CHRIS Reeves has confirmed Poole Town are in talks with Hamworthy United over a proposed ground share.

But Dolphins’ vice-chairman admits he is “not optimistic’ negotiations between the two clubs will bear fruit.

Wessex League title favourites Poole are trying to arrange a ground share at the County Ground with their Premier Division rivals.

Reeves’ outfit requires a new home to boost hopes of promotion because their Tatnam Farm venue does not meet Southern League ground-grading criteria.

The County Ground is not up to Southern League standards either.

It is understood, however, very little upgrading work, at a relatively low cost, is required to make the venue acceptable to stage matches at the higher level.

Asked about speculation linking Poole with a proposal to share the County Ground, Reeves said: “We have spoken to Hamworthy United, but I’m not optimistic anything will happen there.

“We are talking to a number of other clubs as well, but we haven’t reached anything definitive yet.”

Reeves added: “We’re still working on sorting out a ground share arrangement and are confident we will.”

Hammers chairman Bruce Scammell is remaining tight-lipped on Poole’s proposal.

He declined to comment on the issue, although it is understood negotiations are still ongoing between the two parties despite Reeves’ admission he isn’t optimistic a deal can be struck.

Poole, who have missed out on promotion twice because of ground-grading rules, spent a brief spell ground sharing with Hamworthy United in the mid-90s.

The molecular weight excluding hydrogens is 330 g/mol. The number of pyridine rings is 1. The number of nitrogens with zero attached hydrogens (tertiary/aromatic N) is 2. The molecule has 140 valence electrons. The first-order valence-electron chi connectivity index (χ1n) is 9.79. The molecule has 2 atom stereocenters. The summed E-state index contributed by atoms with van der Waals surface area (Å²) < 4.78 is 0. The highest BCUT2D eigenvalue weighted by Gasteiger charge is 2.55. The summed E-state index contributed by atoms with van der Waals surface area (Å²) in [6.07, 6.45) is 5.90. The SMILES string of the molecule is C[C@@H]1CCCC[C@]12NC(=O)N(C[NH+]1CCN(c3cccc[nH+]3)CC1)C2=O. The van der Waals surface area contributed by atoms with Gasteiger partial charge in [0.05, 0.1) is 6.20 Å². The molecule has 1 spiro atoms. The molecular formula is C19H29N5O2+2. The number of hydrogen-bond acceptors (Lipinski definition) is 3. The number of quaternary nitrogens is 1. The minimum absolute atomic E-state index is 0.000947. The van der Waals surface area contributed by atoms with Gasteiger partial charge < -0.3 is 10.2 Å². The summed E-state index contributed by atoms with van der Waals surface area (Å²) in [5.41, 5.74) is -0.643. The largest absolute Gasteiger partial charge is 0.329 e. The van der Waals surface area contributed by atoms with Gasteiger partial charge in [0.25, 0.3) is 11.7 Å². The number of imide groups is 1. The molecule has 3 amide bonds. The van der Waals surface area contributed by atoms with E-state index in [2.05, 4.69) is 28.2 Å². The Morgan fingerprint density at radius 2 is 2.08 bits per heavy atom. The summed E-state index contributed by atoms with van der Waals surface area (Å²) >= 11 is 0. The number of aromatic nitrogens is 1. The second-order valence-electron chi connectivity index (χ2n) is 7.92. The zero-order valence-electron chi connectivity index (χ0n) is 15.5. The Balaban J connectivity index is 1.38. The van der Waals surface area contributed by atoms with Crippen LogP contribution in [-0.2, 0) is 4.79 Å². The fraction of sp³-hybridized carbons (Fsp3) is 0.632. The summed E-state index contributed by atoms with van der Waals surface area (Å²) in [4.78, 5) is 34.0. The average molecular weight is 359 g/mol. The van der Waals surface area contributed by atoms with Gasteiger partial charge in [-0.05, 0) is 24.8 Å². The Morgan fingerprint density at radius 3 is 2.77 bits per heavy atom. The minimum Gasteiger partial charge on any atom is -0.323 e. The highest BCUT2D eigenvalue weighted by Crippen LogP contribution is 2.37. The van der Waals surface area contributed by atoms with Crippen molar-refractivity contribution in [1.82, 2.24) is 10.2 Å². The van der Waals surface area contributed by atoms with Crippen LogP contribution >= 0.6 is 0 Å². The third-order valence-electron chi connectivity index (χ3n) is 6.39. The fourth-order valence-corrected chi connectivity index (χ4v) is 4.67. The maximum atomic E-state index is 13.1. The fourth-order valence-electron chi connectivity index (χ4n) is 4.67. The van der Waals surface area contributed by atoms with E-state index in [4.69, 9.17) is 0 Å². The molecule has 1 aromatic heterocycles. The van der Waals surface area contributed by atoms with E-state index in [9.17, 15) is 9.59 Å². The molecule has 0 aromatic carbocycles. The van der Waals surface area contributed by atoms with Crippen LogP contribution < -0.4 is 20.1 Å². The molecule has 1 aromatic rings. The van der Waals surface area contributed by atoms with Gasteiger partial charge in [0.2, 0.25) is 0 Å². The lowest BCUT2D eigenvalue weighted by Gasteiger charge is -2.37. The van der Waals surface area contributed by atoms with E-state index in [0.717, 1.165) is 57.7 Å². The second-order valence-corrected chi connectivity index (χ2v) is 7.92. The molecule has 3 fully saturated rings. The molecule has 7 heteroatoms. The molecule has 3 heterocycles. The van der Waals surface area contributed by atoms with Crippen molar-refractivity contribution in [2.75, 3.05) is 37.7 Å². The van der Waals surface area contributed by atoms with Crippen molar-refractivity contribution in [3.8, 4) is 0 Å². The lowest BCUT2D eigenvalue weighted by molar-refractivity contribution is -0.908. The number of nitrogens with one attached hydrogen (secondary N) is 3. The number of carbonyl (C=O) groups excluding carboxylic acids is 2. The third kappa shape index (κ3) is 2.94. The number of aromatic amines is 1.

But the County Ground arrangement was temporary and only lasted from late October 1994 until the end of the 1995-96 season.

Then, the Dorset Football Association council blocked Poole’s permanent use of the ground, deciding “it is not a satisfactory arrangement for two clubs to share one pitch on a longer term basis”.

Poole Borough Council owns the County Ground site, leasing it out to the DCFA, whose offices are next to the pitch.

The DCFA, in turn, sublease the venue to Hamworthy United.

So Dolphins would also have to gain the approval of DCFA chiefs before their ground sharing proposal could be accepted.

More importantly, perhaps, Poole Town officials must win the backing of Hammers management and fans, who may harbour doubts about ground sharing, particularly with their side sitting pretty in sixth place, just four spots below Dolphins, in the same division as their rivals.